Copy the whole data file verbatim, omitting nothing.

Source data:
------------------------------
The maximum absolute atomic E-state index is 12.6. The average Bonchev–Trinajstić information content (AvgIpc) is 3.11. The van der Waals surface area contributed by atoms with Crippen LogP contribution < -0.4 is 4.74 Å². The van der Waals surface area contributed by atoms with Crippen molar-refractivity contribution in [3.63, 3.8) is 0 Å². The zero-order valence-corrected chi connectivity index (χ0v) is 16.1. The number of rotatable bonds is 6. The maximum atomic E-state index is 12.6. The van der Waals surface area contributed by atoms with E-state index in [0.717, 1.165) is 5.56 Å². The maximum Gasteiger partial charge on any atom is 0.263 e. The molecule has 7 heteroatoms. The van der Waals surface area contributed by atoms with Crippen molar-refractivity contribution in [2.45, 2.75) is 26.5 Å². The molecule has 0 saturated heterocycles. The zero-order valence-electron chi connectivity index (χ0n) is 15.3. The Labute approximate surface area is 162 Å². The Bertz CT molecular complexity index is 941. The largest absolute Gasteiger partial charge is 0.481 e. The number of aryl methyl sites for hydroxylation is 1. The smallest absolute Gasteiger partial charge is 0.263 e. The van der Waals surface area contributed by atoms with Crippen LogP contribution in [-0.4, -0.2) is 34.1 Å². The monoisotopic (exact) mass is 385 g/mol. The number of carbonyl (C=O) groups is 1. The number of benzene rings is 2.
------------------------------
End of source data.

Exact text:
The maximum absolute atomic E-state index is 12.6. The average Bonchev–Trinajstić information content (AvgIpc) is 3.11. The van der Waals surface area contributed by atoms with Crippen LogP contribution < -0.4 is 4.74 Å². The van der Waals surface area contributed by atoms with Crippen molar-refractivity contribution in [3.63, 3.8) is 0 Å². The zero-order valence-corrected chi connectivity index (χ0v) is 16.1. The number of rotatable bonds is 6. The maximum atomic E-state index is 12.6. The van der Waals surface area contributed by atoms with E-state index in [0.717, 1.165) is 5.56 Å². The maximum Gasteiger partial charge on any atom is 0.263 e. The molecule has 7 heteroatoms. The van der Waals surface area contributed by atoms with Crippen molar-refractivity contribution in [2.45, 2.75) is 26.5 Å². The molecule has 0 saturated heterocycles. The zero-order valence-electron chi connectivity index (χ0n) is 15.3. The Labute approximate surface area is 162 Å². The Bertz CT molecular complexity index is 941. The largest absolute Gasteiger partial charge is 0.481 e. The number of aryl methyl sites for hydroxylation is 1. The smallest absolute Gasteiger partial charge is 0.263 e. The van der Waals surface area contributed by atoms with Crippen LogP contribution in [-0.4, -0.2) is 34.1 Å². The monoisotopic (exact) mass is 385 g/mol. The number of carbonyl (C=O) groups is 1. The number of benzene rings is 2.